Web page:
They had one of these (not necessarily this vendor) on the floor of one of the wings of the Burlington Mall in Massachusetts 5+ years ago (it may still be there). It's a fun toy, but it has little practical applications beyond games and promotions. There's no reason this couldn't be on a wall or table though.
Restaurants: I see this technology as the future of table service at restaurants; consider your white tablecloth as your touchscreen, capable of breaking down into one screen per patron (the camera notes where people are seated) or one big screen for everybody to watch a video presentation. This becomes your menu. The camera can also note when you are running out of drink, when it's appropriate to bring out your next course, and when to clear your plates, which allows the wait staff to better optimize their time. Perhaps the bussers are even drones.
Gaming: A ceiling-mounted camera and projector are far cheaper than a coffee-table sized tablet, and you don't have to worry about spilling drinks on your tabletop destroying your system. This can replace board game equipment and other tabletop games and activities. Giant jigsaw puzzles and multi-day wargames can be saved and cleared to make room for something else, then resumed on demand.
It does not appear that this drone operator was making money himself. The FAA doesn't want a cut of the profit (even 100% of $0 is zero), so this is perhaps more complicated than it may seem.
That said, even if they were to demand a cut of Google's profits from the YouTube ads, the collection process would cost the FAA more than the take-home.
The FCC says this is "commercial" because the drone's videos were posted to YouTube and because YouTube has advertisements, even though the drone operator gets zero profit from those ads.
... what if the drone were flying a banner (and not recording a video)? Is that an advertisement? What if the banner said "Vote for Joe Candidate" and nothing else?
Yeh, seriously, Nevral's Lobster shows an exceptional lack of journalistic integrity by being an employee of dice.com and posting nothing but dice.com stories--WITHOUT A DISCLAIMER.
Hm, I hadn't realized that Nevral's Lobster was exclusively a Dice.com sock puppet. That's fine for the submissions, but not so fine for the accepted stories, which an editor (ideally) more affiliated with Slashdot than other Dice holdings should have curated and appended the standard disclaimer after Nevral's Lobster's quote.
Dear Slashdot editors,
Don't forget your journalistic rigor. I know it's so very often forgotten these days, but I've chosen Slashdot as one of my last "traditional" news outlets (in the sense that it the editors, including Nevral's Lobster, are paid to curate the content) because it used to be better about this. It is irresponsible of Slashdot to omit the fact that Dice owns Slashdot in the article summary.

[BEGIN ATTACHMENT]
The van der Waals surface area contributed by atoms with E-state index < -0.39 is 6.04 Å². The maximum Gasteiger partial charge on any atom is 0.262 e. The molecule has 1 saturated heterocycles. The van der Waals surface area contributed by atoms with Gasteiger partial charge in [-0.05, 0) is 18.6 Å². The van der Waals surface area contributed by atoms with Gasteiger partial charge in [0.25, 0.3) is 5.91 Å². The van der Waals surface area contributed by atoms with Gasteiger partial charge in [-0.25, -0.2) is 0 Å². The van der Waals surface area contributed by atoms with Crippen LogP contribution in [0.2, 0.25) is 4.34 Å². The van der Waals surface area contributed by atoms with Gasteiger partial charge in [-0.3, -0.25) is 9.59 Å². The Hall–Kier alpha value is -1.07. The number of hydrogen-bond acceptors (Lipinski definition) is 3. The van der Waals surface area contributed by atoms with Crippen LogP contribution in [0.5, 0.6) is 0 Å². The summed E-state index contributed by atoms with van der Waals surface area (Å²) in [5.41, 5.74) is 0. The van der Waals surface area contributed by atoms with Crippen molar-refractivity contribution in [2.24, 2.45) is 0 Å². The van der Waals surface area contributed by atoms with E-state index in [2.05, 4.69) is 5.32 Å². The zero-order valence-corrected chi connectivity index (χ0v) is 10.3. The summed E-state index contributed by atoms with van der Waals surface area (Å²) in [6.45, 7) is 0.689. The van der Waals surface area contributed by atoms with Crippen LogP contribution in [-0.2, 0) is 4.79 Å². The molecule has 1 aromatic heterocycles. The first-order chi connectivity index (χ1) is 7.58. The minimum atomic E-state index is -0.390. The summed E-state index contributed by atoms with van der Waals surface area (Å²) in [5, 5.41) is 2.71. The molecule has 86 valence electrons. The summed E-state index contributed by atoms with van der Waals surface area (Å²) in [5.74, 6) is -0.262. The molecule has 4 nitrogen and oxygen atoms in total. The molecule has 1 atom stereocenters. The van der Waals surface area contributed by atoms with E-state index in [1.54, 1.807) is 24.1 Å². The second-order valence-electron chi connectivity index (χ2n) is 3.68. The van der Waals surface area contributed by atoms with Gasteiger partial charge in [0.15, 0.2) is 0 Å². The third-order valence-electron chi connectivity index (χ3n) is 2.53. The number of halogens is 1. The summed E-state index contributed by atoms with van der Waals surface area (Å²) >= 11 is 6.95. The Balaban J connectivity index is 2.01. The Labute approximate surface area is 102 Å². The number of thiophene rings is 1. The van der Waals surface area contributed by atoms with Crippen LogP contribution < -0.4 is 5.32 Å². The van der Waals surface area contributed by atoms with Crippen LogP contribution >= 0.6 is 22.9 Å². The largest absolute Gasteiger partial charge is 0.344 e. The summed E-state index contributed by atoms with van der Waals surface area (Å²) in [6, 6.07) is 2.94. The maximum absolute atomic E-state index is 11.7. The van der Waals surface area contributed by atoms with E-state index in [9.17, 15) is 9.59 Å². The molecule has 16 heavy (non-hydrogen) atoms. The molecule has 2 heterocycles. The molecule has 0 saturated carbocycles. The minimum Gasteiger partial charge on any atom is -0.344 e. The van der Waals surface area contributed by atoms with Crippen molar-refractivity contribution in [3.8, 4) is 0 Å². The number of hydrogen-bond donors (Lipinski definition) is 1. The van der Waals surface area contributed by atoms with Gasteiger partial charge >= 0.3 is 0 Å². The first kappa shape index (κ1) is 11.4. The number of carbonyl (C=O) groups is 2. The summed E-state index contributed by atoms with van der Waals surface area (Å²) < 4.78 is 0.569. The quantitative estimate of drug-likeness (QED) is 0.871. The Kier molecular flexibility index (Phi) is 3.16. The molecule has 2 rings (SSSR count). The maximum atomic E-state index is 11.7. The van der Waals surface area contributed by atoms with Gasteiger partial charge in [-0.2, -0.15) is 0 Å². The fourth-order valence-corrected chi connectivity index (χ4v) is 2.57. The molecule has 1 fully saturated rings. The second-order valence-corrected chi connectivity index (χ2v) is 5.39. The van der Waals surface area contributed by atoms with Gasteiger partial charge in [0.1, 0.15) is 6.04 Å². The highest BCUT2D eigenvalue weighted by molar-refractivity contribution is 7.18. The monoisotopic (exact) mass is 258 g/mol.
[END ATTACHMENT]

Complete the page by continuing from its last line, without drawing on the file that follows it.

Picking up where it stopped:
I can't find references to the actual license text, but the expectation of paying royalties back to Epic certainly makes it non-free with respect to software freedom. This makes it incompatible in the same sense that the Creative Commons License's "noncommercial" clause is incompatible; most copyleft licenses insist on unrestricted redistribution (which would be broken by a requirement of paying royalties).
The video notes that this is "unprecedented," yet Epic's competitor Id Software used to release all of its engines as GPLv2 once they were ~two generations obsolete (e.g. Doom 3). No royalties expectations necessary.
All studies I've seen have suggested that more intervention, as early as possible, is ideal. The idea of play groups and other less formal types of socialization seems pretty good to me, perhaps it would serve as a better control for future studies (I'm not that well read, perhaps some research paper has already done this?).
The main point to all of this is that your son needs as much social opportunity as possible, and it needs to be NOW. That said, you can't really afford not to use as much of each option as you can. There is no opportunity to "fix" this later.
Firefox Hello bundles this kind of thing right into the web browser. I kind of like this idea for allowing basic functionality (think of the browser-based IM in Google and Facebook) and even extending that to voice and video (the way Google Hangouts does), but I'd ideally like to see a more powerful stand-alone client for people that want more than just a few casual conversations here and there. (This is an even better idea for Thunderbird, since your contact list lives there.)
Fortunately, we have pidgin, a stand-alone IM client with a great feature set and wonderful cross-platform support (Adium is merely an OS X implementation of Pidgin). Pidgin desperately needs help, as it hasn't successfully had an easy-to-use voice (let alone video) capability. I'm hoping that WebRTC (which powers Firefox Hello and, I think, Google Hangouts) can provide this, at least for using Firefox Hello and/or bridging between two Pidgin/Adium/Libpurple users.